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sleep apneaThis study shows that a large majority of patients with sleep apnea and associated hypoxemia have cognitive impairment. In addition, this study demonstrates that patients with sleep apnea and associated hypoxemia have poorer cognitive functioning than such patients without hypoxemia. The hypoxemic patients with sleep apnea had a significantly greater number of performance scores in the impaired range than patients without hypoxemia. Finally, the degree of hypoxemia during the awake and sleeping states was significantly correlated with the degree of cognitive impairment in patients with sleep apnea.

Hypoxemia during both wakefulness and sleep may cause a disruption in the biochemical and hemodynamic state of the central nervous system. Hypoxemia markedly affects central neurotransmitter function and brain adenosine levels in animals. Hypoxemia and hypercapnia also significantly increase cerebral blood flow in humans. Given such disruptions in the central nervous system, it is not surprising that previous investigators have found an association of hypoxemia with cognitive dysfunction in humans at high altitudes and in patients with severe COPD.

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disordered breathingTable 2 gives the total time in apnea as a percentage of total sleep time, the number of episodes of apnea per hour of sleep, and the decrements in Sa02 during apnea for each patient before, during, and after treatment. Table 3 gives the same information for episodes of disordered breathing. All patients continued to have apneic episodes during and following treatment. There were no significant differences among the group means before, during, and after treatment for either apneic or disordered breathing episodes. Examination of Tables 2 and 3 reveals that there was no consistent pattern of responses to medroxyprogesterone over all variables among the different patients.

The total times spent in apnea and disordered breathing episodes, expressed as percentages of total sleep time, are shown in Figure 1. There were no significant differences in mean percentage of time in apnea before (20.8±3.5 percent [±SE]), during (18.6 ±4.3 percent), and after (16.9 ±4.5 percent) medroxyprogesterone. Likewise, there were no differences in the mean percentages of disordered breathing time before (17.0±6.1 percent), during (17.4±5.3 percent), or after (21.6 ±6.8 percent) the drug. The mean durations of apneic and disordered breathing episodes for all patients are shown in Figure 2. There were no significant changes associated with administration of medroxyprogesterone. The distribution for the number of apneic episodes by duration is given in Figure 3. Again, there was no difference in mean values resulting from treatment.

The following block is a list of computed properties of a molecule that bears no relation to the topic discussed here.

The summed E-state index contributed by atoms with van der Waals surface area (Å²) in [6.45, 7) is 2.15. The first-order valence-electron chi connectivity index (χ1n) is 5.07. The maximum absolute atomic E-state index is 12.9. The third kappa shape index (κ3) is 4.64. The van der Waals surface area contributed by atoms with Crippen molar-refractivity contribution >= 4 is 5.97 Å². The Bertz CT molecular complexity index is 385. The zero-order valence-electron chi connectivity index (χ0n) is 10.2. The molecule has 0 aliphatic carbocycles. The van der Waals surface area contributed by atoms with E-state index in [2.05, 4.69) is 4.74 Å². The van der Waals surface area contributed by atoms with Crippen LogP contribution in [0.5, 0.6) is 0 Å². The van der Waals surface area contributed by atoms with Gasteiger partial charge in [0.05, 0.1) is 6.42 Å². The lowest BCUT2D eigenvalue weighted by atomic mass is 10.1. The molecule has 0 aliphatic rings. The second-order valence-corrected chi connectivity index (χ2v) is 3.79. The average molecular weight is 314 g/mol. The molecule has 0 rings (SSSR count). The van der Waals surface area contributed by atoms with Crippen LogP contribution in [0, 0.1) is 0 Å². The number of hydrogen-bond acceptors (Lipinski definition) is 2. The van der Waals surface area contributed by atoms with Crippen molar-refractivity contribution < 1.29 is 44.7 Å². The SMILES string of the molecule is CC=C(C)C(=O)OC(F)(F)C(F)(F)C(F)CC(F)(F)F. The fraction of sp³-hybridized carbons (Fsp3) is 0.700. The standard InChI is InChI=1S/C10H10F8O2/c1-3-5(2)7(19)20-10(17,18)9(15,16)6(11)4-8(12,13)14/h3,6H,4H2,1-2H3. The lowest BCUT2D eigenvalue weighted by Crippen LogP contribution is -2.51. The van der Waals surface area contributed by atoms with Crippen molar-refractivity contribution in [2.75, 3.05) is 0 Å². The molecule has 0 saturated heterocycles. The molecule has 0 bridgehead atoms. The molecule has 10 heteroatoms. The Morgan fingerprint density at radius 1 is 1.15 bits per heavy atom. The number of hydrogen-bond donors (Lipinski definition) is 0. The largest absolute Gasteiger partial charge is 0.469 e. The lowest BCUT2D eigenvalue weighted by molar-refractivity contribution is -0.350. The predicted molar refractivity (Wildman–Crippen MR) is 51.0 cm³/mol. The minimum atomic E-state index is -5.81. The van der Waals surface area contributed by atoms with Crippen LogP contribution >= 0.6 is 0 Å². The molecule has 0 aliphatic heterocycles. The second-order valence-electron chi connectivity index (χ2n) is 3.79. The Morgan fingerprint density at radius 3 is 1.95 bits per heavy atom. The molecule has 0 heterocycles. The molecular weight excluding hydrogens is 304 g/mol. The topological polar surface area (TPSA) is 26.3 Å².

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BloodAfter excluding 31 patients who did not authorize their medical records to be reviewed for research, 816 simultaneous bGlu and pGlu measurements were found for 197 patients. The mean age of these patients was 56 years (SD, 15.8 years), 95.4% were white, and 51.8% were women. The blood samples had been obtained on four occasions when patients were receiving continuous IV insulin treatment.

On 18 occasions, the bGlu level was reported as 400 mg/dL. In these cases, the mean pGlu level was 423 mg/dL (SD, 110 mg/dL; range, 300 to 900 mg/dL). On 767 occasions, the mean bGlu level was 159 mg/dL (SD, 56.4 mg/dL), and the mean pGlu level was 151 mg/dL (SD, 54.3 mg/dL; p < 0.001). The mean difference between measurements made using the two techniques was 7.9 mg/dL (SD, 17.6 mg/dL), and the limits of agreement were + 43.1 and -27.2 (Fig 1). The pGlu level was elevated on 589 occasions and was nonelevated on 178 occasions, when the pGlu level was between 50 and 400 mg/dL. The mean differences in pGlu and bGlu levels were not statistically significant between the elevated and nonelevated bGlu groups (p = 0.331). In the elevated pGlu group, the mean difference between measurements made using the two techniques was 7.6 mg/dL (SD, 17.1 mg/dL), and the limits of agreement were + 41.8 and -26.6, In the nonelevated pGlu group, the mean difference between measurements made using the two techniques was 9.0 mg/dL (SD, 19.1 mg/dL), and the limits of agreement were + 47.3 and -29.2.